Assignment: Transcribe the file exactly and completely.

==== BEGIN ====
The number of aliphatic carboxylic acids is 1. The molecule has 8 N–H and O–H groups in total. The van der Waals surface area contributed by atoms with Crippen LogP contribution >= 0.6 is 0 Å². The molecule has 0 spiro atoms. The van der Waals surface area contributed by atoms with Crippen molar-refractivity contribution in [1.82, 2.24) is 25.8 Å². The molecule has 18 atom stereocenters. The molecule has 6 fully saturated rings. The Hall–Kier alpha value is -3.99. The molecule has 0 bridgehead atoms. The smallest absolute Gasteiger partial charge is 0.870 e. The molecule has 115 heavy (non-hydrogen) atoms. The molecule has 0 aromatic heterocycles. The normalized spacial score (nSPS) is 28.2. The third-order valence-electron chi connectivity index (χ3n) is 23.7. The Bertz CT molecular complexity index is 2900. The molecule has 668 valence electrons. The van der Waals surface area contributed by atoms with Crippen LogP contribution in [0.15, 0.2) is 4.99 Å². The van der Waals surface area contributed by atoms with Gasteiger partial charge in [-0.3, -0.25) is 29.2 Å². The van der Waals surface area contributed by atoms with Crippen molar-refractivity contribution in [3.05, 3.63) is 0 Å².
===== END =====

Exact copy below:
The number of aliphatic carboxylic acids is 1. The molecule has 8 N–H and O–H groups in total. The van der Waals surface area contributed by atoms with Crippen LogP contribution >= 0.6 is 0 Å². The molecule has 0 spiro atoms. The van der Waals surface area contributed by atoms with Crippen molar-refractivity contribution in [1.82, 2.24) is 25.8 Å². The molecule has 18 atom stereocenters. The molecule has 6 fully saturated rings. The Hall–Kier alpha value is -3.99. The molecule has 0 bridgehead atoms. The smallest absolute Gasteiger partial charge is 0.870 e. The molecule has 115 heavy (non-hydrogen) atoms. The molecule has 0 aromatic heterocycles. The normalized spacial score (nSPS) is 28.2. The third-order valence-electron chi connectivity index (χ3n) is 23.7. The Bertz CT molecular complexity index is 2900. The molecule has 668 valence electrons. The van der Waals surface area contributed by atoms with Crippen LogP contribution in [0.15, 0.2) is 4.99 Å². The van der Waals surface area contributed by atoms with Gasteiger partial charge in [-0.3, -0.25) is 29.2 Å². The van der Waals surface area contributed by atoms with Crippen molar-refractivity contribution in [3.05, 3.63) is 0 Å².